CHAPTER 2

INNOVATION
IN
ENTREPRENEURSHIP
The era of the intelligent
man/woman is almost over and
a new one is emerging – the era
of the creative and innovative
man/woman.
-Pinchas Noy
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Learning Objectives:
After studying this chapter you should be
able to describe:
1. The Business Idea and How to Develop New
business Idea.
2. The Definition of Technology and How to
Create a Product (product life cycle).
3. The Important of Leadership, Innovation and
Consultancy Skills in Business.
4. The Government and Private Agencies Related
with the Innovation Activities.

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DEVELOPING BUSINESS IDEA
Identifying and Recognizing Opportunities
 Opportunity = is a favorable set of
circumstances that creates a need for a new
product, service or business.
 An opportunity has four essential qualities.





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Three Ways to Identify an Opportunity
1. Observing Trends

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2. Solving a Problem

Sometimes identifying
opportunities simply
involves noticing a problem
and finding a way to
solve it.
These problems can be
pinpointed through observing
trends and through more simple
means, such as intuition,
serendipity, or chance.
Some business ideas are clearly
initiated to solve a problem.
For example, Symantec Corp.
created Norton antivirus
software to guard computers
against viruses.
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3. Finding Gaps in the Marketplace

 A third approach to identifying opportunities is to find a gap
in the marketplace.
 A gap in the marketplace is often created when a product or
service is needed by a specific group of people but doesn’t
represent a large enough market to be of interest to
mainstream retailers or manufacturers.
 This is the reason that small clothing boutiques and
specialty shops exist.
 The small boutiques, which often sell designer clothes or
clothing for hard-to-fit people, are willing to carry
merchandise that doesn’t sell in large enough quantities
for Wal-Mart.
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Five Steps to Generating Creative
Ideas
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Preparation

Elaboration

Incubation

Evaluation

Insight

Is the stage during which a person
considers an idea or thinks about a
problem.
Is the background, experience and knowledge
that an entrepreneur brings to the opportunity
recognition process.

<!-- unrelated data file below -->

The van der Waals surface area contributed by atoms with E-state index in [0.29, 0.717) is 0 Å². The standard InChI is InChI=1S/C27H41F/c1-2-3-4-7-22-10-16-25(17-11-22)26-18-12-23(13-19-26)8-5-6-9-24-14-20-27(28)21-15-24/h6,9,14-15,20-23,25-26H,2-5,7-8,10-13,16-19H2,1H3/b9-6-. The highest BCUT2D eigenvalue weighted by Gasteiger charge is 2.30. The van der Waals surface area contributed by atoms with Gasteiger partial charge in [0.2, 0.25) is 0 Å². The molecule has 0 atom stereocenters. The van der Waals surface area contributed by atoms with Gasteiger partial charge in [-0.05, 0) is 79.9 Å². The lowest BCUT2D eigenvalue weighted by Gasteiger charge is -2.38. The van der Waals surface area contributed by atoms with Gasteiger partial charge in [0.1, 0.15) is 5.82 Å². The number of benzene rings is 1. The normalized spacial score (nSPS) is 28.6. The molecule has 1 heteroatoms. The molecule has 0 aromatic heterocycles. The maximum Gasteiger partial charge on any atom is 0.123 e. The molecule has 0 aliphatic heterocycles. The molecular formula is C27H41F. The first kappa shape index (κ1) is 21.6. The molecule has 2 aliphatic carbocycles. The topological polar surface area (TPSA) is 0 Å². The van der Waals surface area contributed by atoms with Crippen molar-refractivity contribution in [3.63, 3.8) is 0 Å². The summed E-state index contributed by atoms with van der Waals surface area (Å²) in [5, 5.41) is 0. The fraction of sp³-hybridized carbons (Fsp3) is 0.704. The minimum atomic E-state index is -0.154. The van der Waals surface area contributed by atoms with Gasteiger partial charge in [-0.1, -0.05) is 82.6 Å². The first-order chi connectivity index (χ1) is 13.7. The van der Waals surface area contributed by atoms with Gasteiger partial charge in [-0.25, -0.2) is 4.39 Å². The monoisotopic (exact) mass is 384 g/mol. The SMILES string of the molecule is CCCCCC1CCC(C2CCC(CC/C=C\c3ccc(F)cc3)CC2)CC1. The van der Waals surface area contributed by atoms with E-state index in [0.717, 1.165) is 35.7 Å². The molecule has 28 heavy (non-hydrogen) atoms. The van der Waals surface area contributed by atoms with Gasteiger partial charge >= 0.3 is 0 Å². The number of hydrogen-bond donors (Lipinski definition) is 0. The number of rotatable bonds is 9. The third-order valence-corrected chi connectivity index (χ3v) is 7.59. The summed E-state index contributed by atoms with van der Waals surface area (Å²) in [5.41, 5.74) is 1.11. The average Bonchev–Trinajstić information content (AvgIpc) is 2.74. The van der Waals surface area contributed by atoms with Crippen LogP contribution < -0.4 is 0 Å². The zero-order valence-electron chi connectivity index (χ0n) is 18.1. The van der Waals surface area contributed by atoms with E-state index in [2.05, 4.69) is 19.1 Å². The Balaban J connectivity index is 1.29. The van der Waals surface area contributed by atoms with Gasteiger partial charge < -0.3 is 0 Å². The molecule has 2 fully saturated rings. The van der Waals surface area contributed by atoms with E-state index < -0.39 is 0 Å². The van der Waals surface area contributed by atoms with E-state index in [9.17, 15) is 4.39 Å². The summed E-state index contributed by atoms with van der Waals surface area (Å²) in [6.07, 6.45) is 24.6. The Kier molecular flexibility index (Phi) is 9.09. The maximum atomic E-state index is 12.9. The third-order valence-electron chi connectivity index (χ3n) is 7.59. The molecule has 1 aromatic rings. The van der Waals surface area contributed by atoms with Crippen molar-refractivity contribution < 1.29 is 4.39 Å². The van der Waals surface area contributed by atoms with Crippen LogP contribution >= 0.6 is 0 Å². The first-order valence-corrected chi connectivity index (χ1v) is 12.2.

Is the flash of recognition – when the solution
to a problem is seen or an idea is born. It is
sometimes called the “eureka” experience.
Is the stage during which the creative
idea is put into a final form.
Is the stage of the creative process
during which an idea is subjected to
scrutiny and analyzed for its viability.
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Techniques for Generating Ideas
1. Brainstorming
 Is a technique used to generate a large number of
ideas and solutions to problems quickly.
 A brainstorming “session” typically involves a
group of people, and should be targeted to a
specific topic.
 Rules for a brainstorming session:
 No criticism.
 Freewheeling is encouraged.
 The session should move quickly.
 Leap-frogging is encouraged.




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2. Focus Groups

 A focus group is a gathering of five to ten people,
who have been selected based on their common
characteristics relative to the issues being
discussed.
 These groups are led by a trained moderator, who
uses the internal dynamics of the group
environment to gain insight into why people feel
they way they do about a particular issue.
 Although focus groups are used for a variety of
purposes, they can be used to help generate new
business ideas.
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3. Surveys
(

 A survey is a method of gathering information from
a sample of individuals. The sample is usually just
a fraction of the population being surveyed.
 The most effective surveys sample a “random”
portion of the population, meaning that the
sample is not selected haphazardly or only from
people who volunteer to participate.
 The quality of survey data is determined largely
by the purpose of the survey and how it is
conducted.
 Surveys generate new product, service, and
business ideas because they ask specific questions
and get specific answers.

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Other Techniques
4. Customer Advisory Boards
 Some companies set up customer advisory boards that meet
regularly to discuss needs, wants, and problems that may
lead to new ideas.
5. Day-In-The-Life Research
 A type of anthropological research, where the employees of
a company spend a day with a customer.
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TECHNOLOGY AND CREATING PRODUCTS
Entrepreneurs need to keep up with the
ever-changing phase of technology which
would affect their production in terms of:
i. New product development